Pēpi; pēpē; baby. I do love babies. I also love that we had two new pēpi join our whānau last year, a niece and a nephew thanks to my siblings, so my clucky ways have an outlet. The word pēpi is getting a lot of love itself, making its way in to more everyday conversations. It’s actually what we call a “loan word” or transliteration of the English word “baby”. You can hear that similarity when you say “pēpi” out loud, but I think many don’t realise it is an adaption of “baby”. When my babies were small I loved hearing the terms kaumātua would use to talk about them, including piripoho which means precious, treasured and also a newborn, breastfeeding baby. Piri pāua is another traditional Māori term they said to me, this refers to how babies attach to their māmā like a pāua clings to a rock, which is a feeling many women will relate to!
When our babies were born I was grateful to be at a place in my life that I could reclaim traditions like burying their whenua (placenta) with karakia – incantations that include the genealogy of both parents, and acknowledge the generations that have led to this piripoho. As a new mother I felt the comfort of a ceremony of mindful gratitude for the safe delivery of our piri pāua. In the flood of emotions we all feel post-birth, moments that centre us are precious, and I believe that’s one of the intentions woven in to that ceremony.
This is just one of the ancient traditions that endure and are being reclaimed by many of our generation. I’ve been seeing more whānau holding tohi – a dedication, baptism rite that are held by flowing water at a stream or river for new babies, surrounded by their whānau and special friends.
Burying a baby’s whenua (placenta in this case, but if you’re thinking it’s the same word as for “land”, you’re right. Both types of “whenua” sustain our survival!) is a tradition many families have adopted, planting a native tree on that spot. I’ve had conversations with friends who have pondered where to bury their babies’ whenua, as they wanted it to be somewhere that would remain in their whānau. The other challenge can be if you live away from your ancestral land or tūrangawaewae – the place you belong to is transporting and storing the whenua before you can bury it. I’d recommend planting it in a pot with the native tree you will keep with it, until you can take it to where you’ll bury it. Ipu whenua – clay containers for the afterbirth – are something you can make yourself, or these days you can buy some made of other materials too. Then there’s muka ties, which replace the pegs that a hospital will often put on a baby’s pito – umbilical cord directly after birth. They can be made by hand by you or a relative, or these days, you can buy them as well.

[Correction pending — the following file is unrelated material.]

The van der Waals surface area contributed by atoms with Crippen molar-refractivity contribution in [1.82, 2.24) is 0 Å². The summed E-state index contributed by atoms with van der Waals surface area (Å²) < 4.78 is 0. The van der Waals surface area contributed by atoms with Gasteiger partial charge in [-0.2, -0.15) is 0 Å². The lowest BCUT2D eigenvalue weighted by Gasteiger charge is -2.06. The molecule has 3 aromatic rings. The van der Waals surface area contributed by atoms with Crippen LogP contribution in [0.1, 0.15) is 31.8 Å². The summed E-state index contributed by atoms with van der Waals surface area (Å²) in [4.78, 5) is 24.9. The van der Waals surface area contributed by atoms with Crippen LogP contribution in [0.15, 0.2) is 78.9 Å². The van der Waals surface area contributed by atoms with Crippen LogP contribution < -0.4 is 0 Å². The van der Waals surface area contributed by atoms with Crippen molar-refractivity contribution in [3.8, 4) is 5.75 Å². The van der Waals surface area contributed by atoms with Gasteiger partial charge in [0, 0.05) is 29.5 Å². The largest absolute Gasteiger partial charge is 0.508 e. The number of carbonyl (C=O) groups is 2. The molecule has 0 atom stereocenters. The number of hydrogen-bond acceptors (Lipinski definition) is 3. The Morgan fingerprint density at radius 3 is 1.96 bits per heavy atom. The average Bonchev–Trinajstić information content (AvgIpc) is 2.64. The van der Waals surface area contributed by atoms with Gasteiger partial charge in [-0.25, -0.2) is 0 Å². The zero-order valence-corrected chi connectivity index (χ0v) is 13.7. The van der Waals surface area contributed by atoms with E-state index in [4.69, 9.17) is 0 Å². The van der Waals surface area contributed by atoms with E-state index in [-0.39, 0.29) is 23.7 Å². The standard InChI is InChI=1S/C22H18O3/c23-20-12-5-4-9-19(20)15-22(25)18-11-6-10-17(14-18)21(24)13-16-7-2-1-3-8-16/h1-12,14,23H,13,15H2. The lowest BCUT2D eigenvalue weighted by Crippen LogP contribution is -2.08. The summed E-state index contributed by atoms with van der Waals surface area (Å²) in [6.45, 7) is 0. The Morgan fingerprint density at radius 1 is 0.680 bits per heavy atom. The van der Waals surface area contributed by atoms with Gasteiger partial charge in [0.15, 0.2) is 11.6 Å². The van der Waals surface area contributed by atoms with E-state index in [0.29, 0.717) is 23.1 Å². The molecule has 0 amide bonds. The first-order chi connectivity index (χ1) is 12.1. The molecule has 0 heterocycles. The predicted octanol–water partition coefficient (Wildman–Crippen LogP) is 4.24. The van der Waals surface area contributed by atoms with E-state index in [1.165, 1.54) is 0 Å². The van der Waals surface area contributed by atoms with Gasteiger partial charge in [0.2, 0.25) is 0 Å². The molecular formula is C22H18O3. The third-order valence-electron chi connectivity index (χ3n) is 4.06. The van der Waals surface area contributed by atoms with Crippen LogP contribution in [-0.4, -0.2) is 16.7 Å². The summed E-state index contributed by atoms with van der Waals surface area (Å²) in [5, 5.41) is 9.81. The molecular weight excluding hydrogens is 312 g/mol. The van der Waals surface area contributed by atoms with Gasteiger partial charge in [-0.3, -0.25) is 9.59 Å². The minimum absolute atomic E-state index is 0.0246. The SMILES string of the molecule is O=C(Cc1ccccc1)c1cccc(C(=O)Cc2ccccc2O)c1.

Not all of our birthing traditions have been, or perhaps can be returned, but I have felt deep comfort from those I have been able to embrace. They helped me feel connected to wāhine of our past, and surer of my innate senses as a mother. My whanaunga (relation) doctor Kelly Tikao has written her doctorate and masters thesis on this kaupapa, and she’s one of many incredible women reviving the brilliance of the knowledge and ritual of our ancestors to benefit our pēpi and their māmā.